LNG carrier under construction. Photo: Herry Lawford/flickr.com / CC BY
The preferred emission control options for ships trading in emission control areas (ECAs) after 2015 will be low-sulphur distillate fuel oil and liquefied natural gas (LNG), according to a study by DNV.
In its Shipping 2020 report, Det Norske Veritas (DNV) analyses several different scenarios, taking into account varying driving forces, such as the world economy and demand for seaborne transport; environmental regulations; trends in technology and energy efficiency; and fuel trends.
The model used by DNV predicts technology uptake in the world fleet1 by simulating investment decisions of individual ship owners given different scenarios on regulatory requirements, world economic growth and fuel prices.
When the 0.1 per cent sulphur limit is enforced in the North American and northern European sulphur emission control areas in 2015, about 40 per cent of the world shipping fleet will be affected, and DNV expects that most vessels spending time inside these sulphur emission control areas will use distillate fuels, such as marine gas oil (MGO), to comply with the ECA sulphur limit.
On top of this, DNV concludes that if LNG prices remain competitive relative to fuel oil, LNG would become a cost-effective compliance option for ships spending more than 20–30 per cent of their sailing time inside the ECAs. Environmental advantages of using LNG as fuel include near to zero emissions of SO2 and particulate matter (PM), an 80–90 per cent reduction in NOx emissions, and somewhat lower emissions of greenhouse gases.
Exhaust gas cleaning (scrubbers) for controlling emissions of sulphur dioxide (SO2) is not expected to be a significant option before 2020. But after that date, when the global sulphur limit of 0.5 per cent is foreseen to enter into force, scrubbers may be fitted to thousands of ships.
Key findings of the study with relevance to ship emissions of air pollutants and greenhouse gases:
By 2020, the demand for marine distillates will increase to around 200–250 million tonnes per year. The current global annual MGO demand is about 30 million tonnes, expected to increase to 45–50 million tonnes/year in 2015 as result of the ECA sulphur standard. But the really big increase in distillate fuel demand will be in 2020, following the introduction of the global sulphur limit of 0.5 per cent. Consequently, annual ship consumption of high-sulphur heavy fuel oil (HFO) is expected to fall dramatically from about 290 million tonnes in 2019 to 80–110 million tonnes in 2020. DNV estimates that the demand for LNG as a ship fuel will be 8–33 million tonnes in 2020.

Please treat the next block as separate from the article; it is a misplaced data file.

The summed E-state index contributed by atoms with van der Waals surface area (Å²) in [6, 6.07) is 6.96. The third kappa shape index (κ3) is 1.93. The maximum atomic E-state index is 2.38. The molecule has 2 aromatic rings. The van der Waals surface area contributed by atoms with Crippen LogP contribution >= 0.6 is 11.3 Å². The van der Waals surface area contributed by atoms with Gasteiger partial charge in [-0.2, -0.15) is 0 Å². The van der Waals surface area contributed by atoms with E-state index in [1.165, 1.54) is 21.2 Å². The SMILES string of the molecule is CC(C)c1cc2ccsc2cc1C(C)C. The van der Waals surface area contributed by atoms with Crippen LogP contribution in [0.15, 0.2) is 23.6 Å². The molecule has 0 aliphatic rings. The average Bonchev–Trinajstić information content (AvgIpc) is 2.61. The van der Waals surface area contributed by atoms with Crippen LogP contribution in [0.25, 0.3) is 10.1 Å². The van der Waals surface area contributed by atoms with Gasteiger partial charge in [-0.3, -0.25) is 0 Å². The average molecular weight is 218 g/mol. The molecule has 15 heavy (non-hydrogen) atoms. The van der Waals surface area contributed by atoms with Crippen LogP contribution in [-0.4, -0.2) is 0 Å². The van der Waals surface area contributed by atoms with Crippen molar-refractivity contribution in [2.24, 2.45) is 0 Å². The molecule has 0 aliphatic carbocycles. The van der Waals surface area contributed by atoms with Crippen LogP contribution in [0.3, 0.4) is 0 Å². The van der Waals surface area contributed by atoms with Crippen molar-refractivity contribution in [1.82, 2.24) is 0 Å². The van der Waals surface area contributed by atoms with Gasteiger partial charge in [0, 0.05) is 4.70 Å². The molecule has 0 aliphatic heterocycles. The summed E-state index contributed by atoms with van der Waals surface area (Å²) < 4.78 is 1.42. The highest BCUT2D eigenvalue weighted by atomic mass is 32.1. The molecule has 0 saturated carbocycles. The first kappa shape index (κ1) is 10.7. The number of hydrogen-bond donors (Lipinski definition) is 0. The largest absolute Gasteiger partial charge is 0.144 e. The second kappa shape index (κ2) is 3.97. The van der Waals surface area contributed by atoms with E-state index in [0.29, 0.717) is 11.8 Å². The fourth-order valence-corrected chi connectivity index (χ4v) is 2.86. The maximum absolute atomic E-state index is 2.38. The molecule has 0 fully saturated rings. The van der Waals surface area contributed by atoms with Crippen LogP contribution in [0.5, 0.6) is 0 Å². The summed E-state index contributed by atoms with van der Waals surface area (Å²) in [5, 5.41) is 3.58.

Around thirty per cent of newly built ships in 2020 will be equipped with engines capable of running on gas. In the coming eight years up to 2020, around 1,000 newly built ships, i.e. more than 1 in 10 new builds, will be delivered with either pure gas engines or dual-fuel engines, according to DNV. Dual-fuel engines have the flexibility to run on liquid fuel as well as on gas. Such an increase in LNG use by ships is however dependent on new investments in infrastructure for gas supply in ports and terminals.
Newly built ships in 2020 will emit 10–35 per cent less carbon dioxide (CO2) than today’s ships. The global Energy Efficiency Design Index (EEDI) regulation, adopted by the International Maritime Organization (IMO) last year, is driving more than half of this improvement. The remaining CO2 reduction is motivated by cost-efficiency alone and would be implemented regardless of the EEDI requirements.
Scrubbers will become a significant option after 2020. DNV expects that there will be only a limited uptake – a few hundred installations per year – of scrubbers up to 2020. The main reason for this is said to be that only a limited number of ships spend enough time in ECAs to justify the costs of retrofitting scrubbers. After the entry into force of the global 0.5 per cent sulphur limit in 2020, however, the picture changes and scrubbers may then be fitted to several thousands of ships. A delay in implementation of the 0.5 per cent sulphur limit until 2025 would also delay scrubber uptake.
By 2016, at least 30–40 per cent of newly built ships will be fitted with efficient nitrogen oxides (NOx) emission control. The Tier III NOx standards of the International Maritime Organization (IMO) require an 80-per-cent reduction in NOx emissions from new ships trading in NOx ECAs as from 2016 – a reduction that is expected to be met by techniques such as exhaust gas recirculation (EGR) or selective catalytic reduction (SCR). Ships propelled by LNG may achieve the Tier III standards without applying such techniques.
It is added that the full effect of the regulatory requirements on technology uptake will come only after 2020 when the IMO’s global sulphur limit and Phase 2 of the EEDI areimplemented. According to DNV, these two regulations are by far the strongest drivers and may lead to fundamental changes in the shipping industry.
1 The DNV study has looked at the world fleet of around 50,000 ships, including all cargo-carrying ships but excluding passenger ships and service vessels.
Source: Shipping 2020 (August 2012). By Det Norske Veritas (DNV), Norway. www.dnv.com